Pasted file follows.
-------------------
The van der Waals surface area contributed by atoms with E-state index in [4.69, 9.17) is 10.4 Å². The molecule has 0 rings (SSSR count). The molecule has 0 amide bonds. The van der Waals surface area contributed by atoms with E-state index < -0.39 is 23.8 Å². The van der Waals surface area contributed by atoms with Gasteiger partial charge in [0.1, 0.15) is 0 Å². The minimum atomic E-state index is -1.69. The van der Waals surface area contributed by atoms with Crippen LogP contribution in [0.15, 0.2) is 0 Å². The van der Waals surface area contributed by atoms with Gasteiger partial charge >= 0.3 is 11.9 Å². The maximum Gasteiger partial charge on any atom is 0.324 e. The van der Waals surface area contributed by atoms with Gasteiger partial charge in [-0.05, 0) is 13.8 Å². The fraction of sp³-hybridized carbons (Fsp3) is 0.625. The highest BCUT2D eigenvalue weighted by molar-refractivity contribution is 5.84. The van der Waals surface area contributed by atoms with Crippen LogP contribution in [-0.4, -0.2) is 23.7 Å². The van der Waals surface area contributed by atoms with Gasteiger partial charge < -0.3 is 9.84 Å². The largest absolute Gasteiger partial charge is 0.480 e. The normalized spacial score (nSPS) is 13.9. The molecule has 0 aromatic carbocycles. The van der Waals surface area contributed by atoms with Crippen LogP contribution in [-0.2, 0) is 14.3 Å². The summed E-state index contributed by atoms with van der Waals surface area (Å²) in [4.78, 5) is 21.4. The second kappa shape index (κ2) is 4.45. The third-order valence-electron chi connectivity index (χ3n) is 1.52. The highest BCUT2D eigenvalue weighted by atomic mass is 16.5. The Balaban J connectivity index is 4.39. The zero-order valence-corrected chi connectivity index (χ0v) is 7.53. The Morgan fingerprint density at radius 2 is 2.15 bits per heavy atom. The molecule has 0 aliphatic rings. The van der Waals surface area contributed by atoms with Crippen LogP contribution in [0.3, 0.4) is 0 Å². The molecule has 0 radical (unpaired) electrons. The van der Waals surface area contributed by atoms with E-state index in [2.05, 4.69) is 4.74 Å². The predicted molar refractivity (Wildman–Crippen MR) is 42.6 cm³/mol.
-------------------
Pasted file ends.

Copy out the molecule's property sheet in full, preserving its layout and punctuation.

The van der Waals surface area contributed by atoms with E-state index in [4.69, 9.17) is 10.4 Å². The molecule has 0 rings (SSSR count). The molecule has 0 amide bonds. The van der Waals surface area contributed by atoms with E-state index < -0.39 is 23.8 Å². The van der Waals surface area contributed by atoms with Gasteiger partial charge in [0.1, 0.15) is 0 Å². The minimum atomic E-state index is -1.69. The van der Waals surface area contributed by atoms with Crippen LogP contribution in [0.15, 0.2) is 0 Å². The van der Waals surface area contributed by atoms with Gasteiger partial charge >= 0.3 is 11.9 Å². The maximum Gasteiger partial charge on any atom is 0.324 e. The van der Waals surface area contributed by atoms with Gasteiger partial charge in [-0.05, 0) is 13.8 Å². The fraction of sp³-hybridized carbons (Fsp3) is 0.625. The highest BCUT2D eigenvalue weighted by molar-refractivity contribution is 5.84. The van der Waals surface area contributed by atoms with Crippen LogP contribution in [-0.4, -0.2) is 23.7 Å². The van der Waals surface area contributed by atoms with Gasteiger partial charge < -0.3 is 9.84 Å². The largest absolute Gasteiger partial charge is 0.480 e. The normalized spacial score (nSPS) is 13.9. The molecule has 0 aromatic carbocycles. The van der Waals surface area contributed by atoms with Crippen LogP contribution in [-0.2, 0) is 14.3 Å². The summed E-state index contributed by atoms with van der Waals surface area (Å²) in [4.78, 5) is 21.4. The second kappa shape index (κ2) is 4.45. The third-order valence-electron chi connectivity index (χ3n) is 1.52. The highest BCUT2D eigenvalue weighted by atomic mass is 16.5. The Balaban J connectivity index is 4.39. The zero-order valence-corrected chi connectivity index (χ0v) is 7.53. The Morgan fingerprint density at radius 2 is 2.15 bits per heavy atom. The molecule has 0 aliphatic rings. The van der Waals surface area contributed by atoms with Crippen LogP contribution in [0.3, 0.4) is 0 Å². The molecule has 0 radical (unpaired) electrons. The van der Waals surface area contributed by atoms with E-state index in [2.05, 4.69) is 4.74 Å². The predicted molar refractivity (Wildman–Crippen MR) is 42.6 cm³/mol.